Oh dear! I don't seem to be in my blogging stride these days. I have been immersed in homeschool planning, and though I love reading other homeschoolers' plans this time of year, somehow I feel abashed about sharing mine. When my kids were younger, I used to look forward to the days when I was an older, wiser homeschooler with lots to share, but now that I am older, I feel way less wise than I did fifteen years ago. Reality catching up on me, finally, I suppose!
But I did say I was going to talk about curriculum.... since after all, that is mostly what I am living and breathing these days. So here goes.
First, at the beginning of the year, I always pray about what type of homeschooling we are going to do that year. Some things are continuous. Homeschooling always involves literature, conversation, a seasonal rhythm, and our life of faith, plus a kind of providence of whatever our life brings us during that year.
However, we do move from more formal years (and semesters) to less formal years, a kind of quasi-unschooling. Last year I devoted a lot of homeschooling attention to my 4th grader. I spent way less time with my high schooler and my special needs middle schooler. So this year I'm trying to work more closely with my highschooler, who is going to be transitioning out of the homeschool in the next year or two, and with my delayed 14 year old. So all in all I am planning this as a more academic type year.
Part of this is because of our new Pope, even though it probably seems odd that I take the pope into consideration when I plan the homeschool year. But I do, so there it is. Pope Francis is a Jesuit, the first Jesuit Pope, and Ignatian Education is my all-time favorite influence. I have been praying for the Jesuit order for years, because they have so much potential even now, but have been going through the dissenter-doldrums in past decades. I see lots of hopeful signs for the order these days, though.
I even filter Charlotte Mason and unschooling through my Ignatian filter, if you are allowed to do that (I think probably many would argue that you aren't, since classic Jesuit education isn't anything like unschooling for sure, but there are interesting and undeniable commonalities).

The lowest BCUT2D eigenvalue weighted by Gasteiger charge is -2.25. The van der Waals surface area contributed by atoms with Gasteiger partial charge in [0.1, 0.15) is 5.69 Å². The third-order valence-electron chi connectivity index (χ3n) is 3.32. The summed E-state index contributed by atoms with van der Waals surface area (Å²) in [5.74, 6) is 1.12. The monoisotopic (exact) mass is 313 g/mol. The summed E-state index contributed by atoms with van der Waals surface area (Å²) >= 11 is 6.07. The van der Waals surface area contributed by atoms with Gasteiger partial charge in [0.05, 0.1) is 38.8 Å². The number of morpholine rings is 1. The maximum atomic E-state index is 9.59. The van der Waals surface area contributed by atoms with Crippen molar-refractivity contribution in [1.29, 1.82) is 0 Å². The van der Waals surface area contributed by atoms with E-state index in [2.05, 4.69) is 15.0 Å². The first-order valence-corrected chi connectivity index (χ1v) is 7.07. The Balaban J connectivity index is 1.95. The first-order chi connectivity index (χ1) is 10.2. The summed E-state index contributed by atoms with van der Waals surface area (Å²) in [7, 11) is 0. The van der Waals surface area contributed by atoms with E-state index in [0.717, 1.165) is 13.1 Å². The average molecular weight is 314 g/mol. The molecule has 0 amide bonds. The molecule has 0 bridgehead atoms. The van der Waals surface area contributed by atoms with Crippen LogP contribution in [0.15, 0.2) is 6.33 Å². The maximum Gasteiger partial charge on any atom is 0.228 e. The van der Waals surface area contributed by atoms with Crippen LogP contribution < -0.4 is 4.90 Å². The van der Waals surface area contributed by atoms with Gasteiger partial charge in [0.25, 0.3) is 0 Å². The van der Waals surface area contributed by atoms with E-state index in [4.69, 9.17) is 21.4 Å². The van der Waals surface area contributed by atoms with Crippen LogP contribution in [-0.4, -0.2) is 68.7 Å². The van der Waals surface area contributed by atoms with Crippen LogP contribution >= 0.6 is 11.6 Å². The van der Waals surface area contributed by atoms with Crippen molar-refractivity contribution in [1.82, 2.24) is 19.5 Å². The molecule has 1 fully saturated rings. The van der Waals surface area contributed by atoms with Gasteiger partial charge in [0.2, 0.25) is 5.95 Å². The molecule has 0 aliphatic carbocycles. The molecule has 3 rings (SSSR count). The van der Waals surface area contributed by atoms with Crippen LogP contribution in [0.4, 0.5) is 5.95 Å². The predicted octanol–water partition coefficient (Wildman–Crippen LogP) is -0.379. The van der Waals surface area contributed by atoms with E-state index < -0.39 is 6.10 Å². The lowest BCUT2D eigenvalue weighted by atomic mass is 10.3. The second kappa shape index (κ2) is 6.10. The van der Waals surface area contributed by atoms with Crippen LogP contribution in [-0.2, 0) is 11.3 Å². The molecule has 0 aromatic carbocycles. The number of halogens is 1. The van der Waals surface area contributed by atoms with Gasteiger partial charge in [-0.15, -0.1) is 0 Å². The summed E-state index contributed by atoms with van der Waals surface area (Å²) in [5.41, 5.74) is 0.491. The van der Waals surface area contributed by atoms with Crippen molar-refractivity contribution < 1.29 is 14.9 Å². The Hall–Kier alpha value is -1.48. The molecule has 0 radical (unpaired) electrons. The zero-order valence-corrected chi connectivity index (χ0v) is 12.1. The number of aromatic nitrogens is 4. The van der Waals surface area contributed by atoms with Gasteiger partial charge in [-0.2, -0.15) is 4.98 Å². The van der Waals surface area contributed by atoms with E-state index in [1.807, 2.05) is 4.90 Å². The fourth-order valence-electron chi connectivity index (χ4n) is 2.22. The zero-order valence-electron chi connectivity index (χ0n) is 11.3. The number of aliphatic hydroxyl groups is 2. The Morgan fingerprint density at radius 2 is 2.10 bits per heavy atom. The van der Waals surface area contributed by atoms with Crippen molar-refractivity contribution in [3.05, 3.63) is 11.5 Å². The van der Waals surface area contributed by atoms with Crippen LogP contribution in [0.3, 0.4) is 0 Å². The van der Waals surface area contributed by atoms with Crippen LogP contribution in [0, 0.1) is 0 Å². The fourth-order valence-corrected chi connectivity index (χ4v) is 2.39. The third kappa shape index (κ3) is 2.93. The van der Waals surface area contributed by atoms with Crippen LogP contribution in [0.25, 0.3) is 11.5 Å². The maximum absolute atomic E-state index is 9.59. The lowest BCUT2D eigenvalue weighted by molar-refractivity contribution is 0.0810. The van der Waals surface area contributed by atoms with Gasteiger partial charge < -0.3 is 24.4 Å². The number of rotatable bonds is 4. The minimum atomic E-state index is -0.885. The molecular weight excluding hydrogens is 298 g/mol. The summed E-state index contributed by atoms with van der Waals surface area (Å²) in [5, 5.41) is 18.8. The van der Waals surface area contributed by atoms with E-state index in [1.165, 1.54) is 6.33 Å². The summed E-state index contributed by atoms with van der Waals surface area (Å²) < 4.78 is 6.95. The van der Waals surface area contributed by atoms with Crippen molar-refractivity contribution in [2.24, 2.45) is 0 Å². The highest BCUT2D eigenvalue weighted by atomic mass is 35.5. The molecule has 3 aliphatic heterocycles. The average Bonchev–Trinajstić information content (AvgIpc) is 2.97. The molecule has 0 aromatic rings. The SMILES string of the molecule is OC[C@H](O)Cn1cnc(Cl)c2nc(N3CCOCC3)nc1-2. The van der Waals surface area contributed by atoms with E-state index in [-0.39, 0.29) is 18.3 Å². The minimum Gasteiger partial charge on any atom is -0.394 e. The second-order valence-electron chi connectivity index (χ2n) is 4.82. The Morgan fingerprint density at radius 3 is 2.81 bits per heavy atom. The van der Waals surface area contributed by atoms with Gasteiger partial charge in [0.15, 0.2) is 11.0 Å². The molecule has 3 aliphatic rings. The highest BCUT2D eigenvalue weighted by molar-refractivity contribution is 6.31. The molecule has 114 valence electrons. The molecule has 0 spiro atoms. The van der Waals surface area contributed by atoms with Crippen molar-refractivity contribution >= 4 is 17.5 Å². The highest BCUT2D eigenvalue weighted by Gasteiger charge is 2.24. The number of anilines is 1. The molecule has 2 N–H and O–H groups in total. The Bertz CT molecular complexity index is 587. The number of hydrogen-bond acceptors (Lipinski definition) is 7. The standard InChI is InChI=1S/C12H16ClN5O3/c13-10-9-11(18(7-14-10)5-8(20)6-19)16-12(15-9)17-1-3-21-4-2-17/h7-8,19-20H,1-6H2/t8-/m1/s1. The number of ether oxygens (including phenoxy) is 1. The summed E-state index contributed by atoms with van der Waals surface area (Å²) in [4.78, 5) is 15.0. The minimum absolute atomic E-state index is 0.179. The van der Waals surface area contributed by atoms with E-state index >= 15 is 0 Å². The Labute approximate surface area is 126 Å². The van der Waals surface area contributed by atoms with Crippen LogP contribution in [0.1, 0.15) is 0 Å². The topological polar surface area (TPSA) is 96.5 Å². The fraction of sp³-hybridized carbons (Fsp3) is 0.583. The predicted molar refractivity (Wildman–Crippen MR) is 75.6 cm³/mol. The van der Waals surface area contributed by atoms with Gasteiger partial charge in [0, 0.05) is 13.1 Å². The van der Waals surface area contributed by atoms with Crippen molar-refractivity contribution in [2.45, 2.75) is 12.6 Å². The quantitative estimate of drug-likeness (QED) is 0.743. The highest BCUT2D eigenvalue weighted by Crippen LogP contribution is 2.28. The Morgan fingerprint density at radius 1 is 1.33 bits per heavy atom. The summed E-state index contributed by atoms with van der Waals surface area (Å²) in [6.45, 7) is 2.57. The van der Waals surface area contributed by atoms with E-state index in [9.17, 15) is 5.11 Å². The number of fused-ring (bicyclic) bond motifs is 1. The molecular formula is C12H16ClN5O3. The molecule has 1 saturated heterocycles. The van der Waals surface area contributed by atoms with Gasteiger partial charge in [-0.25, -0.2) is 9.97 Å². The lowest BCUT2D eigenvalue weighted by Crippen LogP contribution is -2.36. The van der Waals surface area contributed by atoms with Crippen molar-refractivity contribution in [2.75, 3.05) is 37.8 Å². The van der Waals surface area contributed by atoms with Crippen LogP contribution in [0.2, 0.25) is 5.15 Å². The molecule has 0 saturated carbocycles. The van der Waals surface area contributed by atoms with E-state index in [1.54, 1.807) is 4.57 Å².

So I started rereading my all-time favorite homeschooling book, Implementation of Ignatian Education in the Home. I have large parts of it committed to memory by this time, but I learn something new every reread.
|St Ignatius' motto: Ad Maiorem Dei Gloriam|
This booklet published by Kolbe Academy was the first to make me internalize how closely education is allied with spirituality. By "spirituality" I don't mean a vague modern interest in the non-material or in one's own interiority, but rather, something between charism or theology. Dominicans, Jesuits, LaSallians, Franciscans, Benedictines, have a lot in common and they all point to the same Way, Truth and Life but they also have distinctive differences in emphasis.
In a similar way, education is closely bound up with the family, and the deepest heart of the Catholic family is their unique way of being a domestic church. "Families, become who you are!" said an earlier Pope, John Paul II. Also, "Be not afraid!" There is more than one way to educate one's children, though there will be certain principles that you see consistently across the board. It is a grave responsibility, but we are given great graces, some of which we don't necessarily see or feel at the time we are using them the most.
I don't think things like more vs less formal structure are as important to the homeschooling vocation as things like respect for the value of the individual child, recognizing one's limits, striving for excellence, a commitment to transmission of truth, goodness, beauty, and something that I will call patience -- a willingness to go through a lot for our children, more than we think possible, because Our Lord first did this for our sakes. Sometimes this means letting go, sometimes it means firming up in resolve. Sometimes staying up nights with a sick toddler, sometimes staying up worrying about a teen who is staying out way past his time. Patience requires all sort of things, by definition, that are hard for the natural self.
Not that I live this out. No, I am describing something I only see glimpses of once in a while in our lives. But perhaps there is more going on under the surface than I generally know, like you might not be aware of your heart beating and lungs breathing until there is a struggle for it. I do not think it is me or my husband or my kids per se that compose this family heartbeat, but our abiding in God's grace, which is like air you breathe without knowing it.
The human person is created to praise, reverence, and serve God Our Lord, and by doing so, to save his or her soul.
All other things on the face of the earth are created for human beings in order to help them pursue the end for which they are created.
It follows from this that one must use other created things, in so far as they help towards one's end, and free oneself from them, in so far as they are obstacles to one's end.
This is from St Ignatius's First Principle and Foundation of his Spiritual Exercises. It is also the first principle and foundation of his system of education. It doesn't sound very practical in the daily life of the homeschool, but I always do better when I come back to it again and again, even though I don't succeed in actually carrying it out.
I see I didn't get around to talking about curriculum, but maybe cleared the ground for it at least...